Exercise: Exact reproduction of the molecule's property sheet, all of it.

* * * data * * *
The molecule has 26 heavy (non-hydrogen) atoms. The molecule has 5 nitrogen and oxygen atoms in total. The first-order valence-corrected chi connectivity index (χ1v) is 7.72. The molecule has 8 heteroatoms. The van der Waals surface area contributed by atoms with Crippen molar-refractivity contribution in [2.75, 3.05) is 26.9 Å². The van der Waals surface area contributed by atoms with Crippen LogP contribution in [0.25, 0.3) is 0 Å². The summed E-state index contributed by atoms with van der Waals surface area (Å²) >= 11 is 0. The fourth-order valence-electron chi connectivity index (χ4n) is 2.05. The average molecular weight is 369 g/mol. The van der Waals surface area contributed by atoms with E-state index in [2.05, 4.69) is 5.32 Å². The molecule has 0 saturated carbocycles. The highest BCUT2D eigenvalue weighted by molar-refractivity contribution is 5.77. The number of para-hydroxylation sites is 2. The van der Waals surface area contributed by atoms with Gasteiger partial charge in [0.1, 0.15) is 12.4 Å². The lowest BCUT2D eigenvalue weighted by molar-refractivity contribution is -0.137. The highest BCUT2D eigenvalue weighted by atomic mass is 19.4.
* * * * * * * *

The molecule has 26 heavy (non-hydrogen) atoms. The molecule has 5 nitrogen and oxygen atoms in total. The first-order valence-corrected chi connectivity index (χ1v) is 7.72. The molecule has 8 heteroatoms. The van der Waals surface area contributed by atoms with Crippen molar-refractivity contribution in [2.75, 3.05) is 26.9 Å². The van der Waals surface area contributed by atoms with Crippen LogP contribution in [0.25, 0.3) is 0 Å². The summed E-state index contributed by atoms with van der Waals surface area (Å²) >= 11 is 0. The fourth-order valence-electron chi connectivity index (χ4n) is 2.05. The average molecular weight is 369 g/mol. The van der Waals surface area contributed by atoms with E-state index in [2.05, 4.69) is 5.32 Å². The molecule has 0 saturated carbocycles. The highest BCUT2D eigenvalue weighted by molar-refractivity contribution is 5.77. The number of para-hydroxylation sites is 2. The van der Waals surface area contributed by atoms with Gasteiger partial charge in [0.1, 0.15) is 12.4 Å². The lowest BCUT2D eigenvalue weighted by molar-refractivity contribution is -0.137. The highest BCUT2D eigenvalue weighted by atomic mass is 19.4.